UA's Whyte moving up women's basketball scoring charts
Arizona women’s basketball has lost five games in a row and faces a daunting trip to No. 4 Stanford and No. 6 California this weekend, but there will likely be a silver lining for the UA.
Senior guard Davellyn Whyte is poised to become the Wildcats’ No. 2 all-time scorer.
Whyte, who has scored 1,926 points, moved into third on Arizona’s all-time charts on Friday against Washington. No. 2 Dee-Dee Wheeler had 1,966 points.
“I think it’s pretty cool,” Whyte said. “I honestly don’t know anything about it until someone tells me about it. We just need to get a couple more wins and then we’ll feel better.”
Whyte was averaging 16.2 points per game heading into last weekend’s games, where she scored 20 against Washington and 17 against Washington State.
“She’s been huge,” head coach Niya Butts said. “Obviously in order to score that number of points you have to be able to do some things on the basketball court.”
Adia Barnes, the all-time leading scorer in Arizona history with 2,237 points, was at Friday’s game as an assistant coach for the Huskies.
Right now, Barnes is the only member of UA’s 2,000-point club.
“I think it’s great, you know as a player you don’t think about those things, so I’m just shocked that it lasted that long,” Barnes said. “I think that she’s a great player, so to even think that I have 2,000 points … is just an honor.”
Barnes is the color commentator for the Seattle Storm and also was an announcer for college basketball on Fox Sports Northwest and ROOT Sports.
Barnes played in Sacramento, Cleveland, Minnesota and Seattle in the WNBA. She won the 2004 championship with the Seattle Storm and was the first women’s basketball player inducted into the UA’s sports Hall of Fame.
Barnes, who played 12 seasons in the pros, also in Ukraine, Portugal, Israel, Russia, Turkey and Italy, said Whyte can play the one, two or three at the next level and that she will probably be a wing player.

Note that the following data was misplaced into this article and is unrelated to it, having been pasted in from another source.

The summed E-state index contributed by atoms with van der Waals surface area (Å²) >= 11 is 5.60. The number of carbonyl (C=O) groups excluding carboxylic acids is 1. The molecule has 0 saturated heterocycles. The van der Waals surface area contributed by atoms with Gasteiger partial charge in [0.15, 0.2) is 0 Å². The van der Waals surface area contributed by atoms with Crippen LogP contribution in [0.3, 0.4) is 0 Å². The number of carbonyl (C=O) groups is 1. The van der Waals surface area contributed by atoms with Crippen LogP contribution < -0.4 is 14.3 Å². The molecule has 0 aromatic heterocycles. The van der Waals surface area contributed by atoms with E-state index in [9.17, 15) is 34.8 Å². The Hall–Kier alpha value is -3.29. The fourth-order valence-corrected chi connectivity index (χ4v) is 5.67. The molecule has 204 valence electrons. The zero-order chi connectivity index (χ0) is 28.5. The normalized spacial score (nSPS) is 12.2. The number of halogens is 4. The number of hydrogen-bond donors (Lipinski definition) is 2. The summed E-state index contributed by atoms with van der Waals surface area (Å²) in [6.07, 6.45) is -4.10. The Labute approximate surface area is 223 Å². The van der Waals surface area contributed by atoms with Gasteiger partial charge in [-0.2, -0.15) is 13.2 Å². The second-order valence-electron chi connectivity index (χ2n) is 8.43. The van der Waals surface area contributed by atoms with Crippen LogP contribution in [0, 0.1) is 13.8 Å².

“I think that she’ll probably break a ton of my records,” Barnes said. “Just to have records that are comparable to a player of her caliber, I think that I’m honored to be in the [same] level as her.”
Last season, Whyte was an Associated Press All-America honorable mention and is a three-time all-conference selection. She ended the year No. 2 in the Pac-12 in scoring, No. 13 in rebounding, No. 11 in assists, No. 7 in free-throw percentage, No. 2 in steals and No. 3 in 3-point field goal percentage.
“It’s been a good deal for us, we’ve been blessed. It’s been an honor to have her as a part of our program,” Butts said. “I have no doubt that she’s going to continue to do great things.”
Whyte is the daughter of former Major League Baseball player Devon Whyte, who was a three-time All-Star and seven-time Gold Glove winner over a 16-year career.
The Phoenix native was a second-team freshman All-America and the 2010 Pac-10 Freshman of the Year.
“I think that she’s explosive. I think that she’s one of the most prolific scorers in this league,” Barnes said. “I think that she’ll be a great pro player. She’s really tough to guard, one on one. I think that she has a bright future.”
Even though she was hurting Friday, Whyte still scored 20 points, her fourth-best output of the season. Whyte left the game with an ankle injury but two days later she said she was fine.
“I think that she’ll be a good pro because she’s strong in her body,” Barnes said. “I just hope that she’s healthy; that’s unfortunate for her senior year. The whole game it didn’t look like she’s 100 percent, you could see with her gait and her turnovers and I was hurt a lot so I know, I can see.”
Arizona’s 2,000-point club is small, but Barnes said she would like to help Whyte in any way possible after the season.
“You just want to see a player like her play to her full potential and I think that if she plays healthy, she’ll break a ton of records,” Barnes said.
“But she’ll have a chance to play long beyond, for many years and I hope she does. And if I can ever help her or be a resource for her later, I definitely will be … I would love to because I wish I would have had that coming out of school here.”